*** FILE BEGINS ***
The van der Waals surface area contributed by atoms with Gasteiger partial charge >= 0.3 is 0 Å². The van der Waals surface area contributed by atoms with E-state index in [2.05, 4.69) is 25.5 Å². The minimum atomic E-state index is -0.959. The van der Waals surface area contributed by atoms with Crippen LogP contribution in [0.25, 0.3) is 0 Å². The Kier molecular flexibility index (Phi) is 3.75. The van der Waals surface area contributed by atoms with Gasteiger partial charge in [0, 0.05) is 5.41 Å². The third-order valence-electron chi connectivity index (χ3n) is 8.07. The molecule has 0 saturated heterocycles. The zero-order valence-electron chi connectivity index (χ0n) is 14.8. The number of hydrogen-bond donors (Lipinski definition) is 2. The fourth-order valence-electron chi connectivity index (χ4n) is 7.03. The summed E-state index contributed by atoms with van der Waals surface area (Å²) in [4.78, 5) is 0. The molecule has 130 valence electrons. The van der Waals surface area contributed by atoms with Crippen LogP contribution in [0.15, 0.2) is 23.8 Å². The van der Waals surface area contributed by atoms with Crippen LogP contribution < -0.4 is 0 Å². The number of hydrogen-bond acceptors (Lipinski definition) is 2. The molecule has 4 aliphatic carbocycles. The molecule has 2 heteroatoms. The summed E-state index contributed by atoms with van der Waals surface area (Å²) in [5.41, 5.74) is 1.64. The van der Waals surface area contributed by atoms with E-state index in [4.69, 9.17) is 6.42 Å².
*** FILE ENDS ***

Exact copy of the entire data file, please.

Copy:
The van der Waals surface area contributed by atoms with Gasteiger partial charge >= 0.3 is 0 Å². The van der Waals surface area contributed by atoms with E-state index in [2.05, 4.69) is 25.5 Å². The minimum atomic E-state index is -0.959. The van der Waals surface area contributed by atoms with Crippen LogP contribution in [0.25, 0.3) is 0 Å². The Kier molecular flexibility index (Phi) is 3.75. The van der Waals surface area contributed by atoms with Gasteiger partial charge in [0, 0.05) is 5.41 Å². The third-order valence-electron chi connectivity index (χ3n) is 8.07. The molecule has 0 saturated heterocycles. The zero-order valence-electron chi connectivity index (χ0n) is 14.8. The number of hydrogen-bond donors (Lipinski definition) is 2. The fourth-order valence-electron chi connectivity index (χ4n) is 7.03. The summed E-state index contributed by atoms with van der Waals surface area (Å²) in [4.78, 5) is 0. The molecule has 130 valence electrons. The van der Waals surface area contributed by atoms with Crippen LogP contribution in [0.15, 0.2) is 23.8 Å². The van der Waals surface area contributed by atoms with Crippen LogP contribution < -0.4 is 0 Å². The number of hydrogen-bond acceptors (Lipinski definition) is 2. The molecule has 4 aliphatic carbocycles. The molecule has 2 heteroatoms. The summed E-state index contributed by atoms with van der Waals surface area (Å²) in [5.41, 5.74) is 1.64. The van der Waals surface area contributed by atoms with E-state index in [4.69, 9.17) is 6.42 Å².